12. Moreover, many of these factual distinctions cannot play any role under the Fourth Amendment. The location of Santana's home in an urban area cannot have reduced her Fourth Amendment protection: distinctions among kinds of homes would give less Fourth Amendment protection to the “ruined tenement,” in violation of the Pitt quote. The presence of drug activity cannot be relevant: that would eviscerate the Payton rule by allowing officers to enter when they have probable cause of criminal activity, when Payton's whole purpose is to require a warrant even when officers have the strongest suspicion of criminal activity. Finally, the majority opinion says that the “Court found significant” the fact that Santana retreated into her home and held money given to her in a drug transaction. These facts, however, were relevant to the hot pursuit portion of the opinion, not the arrest portion. See Santana, 427 U.S. at 40-41, 96 S.Ct. at 2408-09.The majority opinion also suggests that Santana might be distinguishable because of the route the officers took to get to McClish's front door. However, McClish has waived any argument based on the officers' approach, and therefore cannot contend that they did not have a right to be in their location on the porch. As the majority opinion notes, “[a]lthough the legality of the officers' entry onto the porch was argued in the district court, this issue was not raised on appeal and, in light of our holding today, does not need to be addressed.”Such an argument, even if raised, likely would have been unsuccessful. According to the district court, the gate that the officers opened, and that had a “no trespassing” sign on it, was not even on McClish's property and thus was not located within the curtilage of his home. It therefore most likely was not protected by the Fourth Amendment. See Oliver v. United States, 466 U.S. 170, 178, 104 S.Ct. 1735, 1741, 80 L.Ed.2d 214 (1984) (“[A]n individual may not legitimately demand privacy for activities conducted out of doors in fields, except in the area immediately surrounding the home.”); United States v. Taylor, 458 F.3d 1201, 1208 (11th Cir.2006) (“A perimeter fence around property does not create a constitutionally protected interest in all the open fields on the property.”).Then, when the officers did cross McClish's curtilage to reach his front door, they in all likelihood did not violate the Fourth Amendment because they took the path that any visitor would have taken to knock on the front door. See Taylor, 458 F.3d at 1204 (“The Fourth Amendment ․ is not implicated by entry upon private land to knock on a citizen's door for legitimate police purposes unconnected with a search of the premises ․ Absent express orders from the person in possession, an officer may walk up the steps and knock on the front door of any man's ‘castle,’ with the honest intent of asking questions of the occupant thereof.”). In any event, because McClish waived any reliance on those facts, we need not decide whether the approach to the door violated the Fourth Amendment.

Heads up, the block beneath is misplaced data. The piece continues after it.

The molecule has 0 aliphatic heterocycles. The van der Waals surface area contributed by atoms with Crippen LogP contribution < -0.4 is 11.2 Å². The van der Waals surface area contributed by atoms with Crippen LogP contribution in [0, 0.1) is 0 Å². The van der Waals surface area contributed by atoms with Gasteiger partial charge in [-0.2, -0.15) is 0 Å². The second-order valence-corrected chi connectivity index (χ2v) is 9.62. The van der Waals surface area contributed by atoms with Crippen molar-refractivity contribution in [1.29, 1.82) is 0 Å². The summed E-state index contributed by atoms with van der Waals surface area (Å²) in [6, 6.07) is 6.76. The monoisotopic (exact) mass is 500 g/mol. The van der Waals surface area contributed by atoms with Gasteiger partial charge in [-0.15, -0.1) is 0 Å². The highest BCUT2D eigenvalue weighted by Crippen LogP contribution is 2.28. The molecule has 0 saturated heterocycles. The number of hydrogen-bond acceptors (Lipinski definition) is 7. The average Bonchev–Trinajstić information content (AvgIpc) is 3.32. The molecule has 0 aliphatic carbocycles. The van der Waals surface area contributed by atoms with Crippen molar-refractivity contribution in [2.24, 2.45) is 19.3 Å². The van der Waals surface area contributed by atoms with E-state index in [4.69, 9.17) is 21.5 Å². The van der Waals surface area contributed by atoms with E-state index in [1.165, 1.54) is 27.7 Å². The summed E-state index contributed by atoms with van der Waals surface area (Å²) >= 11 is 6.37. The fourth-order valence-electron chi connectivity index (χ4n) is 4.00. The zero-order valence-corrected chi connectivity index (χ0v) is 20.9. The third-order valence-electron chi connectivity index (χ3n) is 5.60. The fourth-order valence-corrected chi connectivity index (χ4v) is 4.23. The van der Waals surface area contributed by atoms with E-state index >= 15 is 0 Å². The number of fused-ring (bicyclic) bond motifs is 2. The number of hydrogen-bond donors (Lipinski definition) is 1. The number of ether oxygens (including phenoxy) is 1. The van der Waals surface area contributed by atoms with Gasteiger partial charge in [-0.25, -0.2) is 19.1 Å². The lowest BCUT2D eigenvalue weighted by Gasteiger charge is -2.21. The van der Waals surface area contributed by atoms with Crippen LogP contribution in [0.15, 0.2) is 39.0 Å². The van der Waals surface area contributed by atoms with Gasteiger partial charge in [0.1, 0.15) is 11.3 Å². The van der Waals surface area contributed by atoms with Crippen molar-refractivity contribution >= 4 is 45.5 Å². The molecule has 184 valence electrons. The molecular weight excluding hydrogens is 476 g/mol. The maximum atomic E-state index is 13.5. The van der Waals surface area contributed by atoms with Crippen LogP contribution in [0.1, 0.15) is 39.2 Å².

MARCUS, Circuit Judge: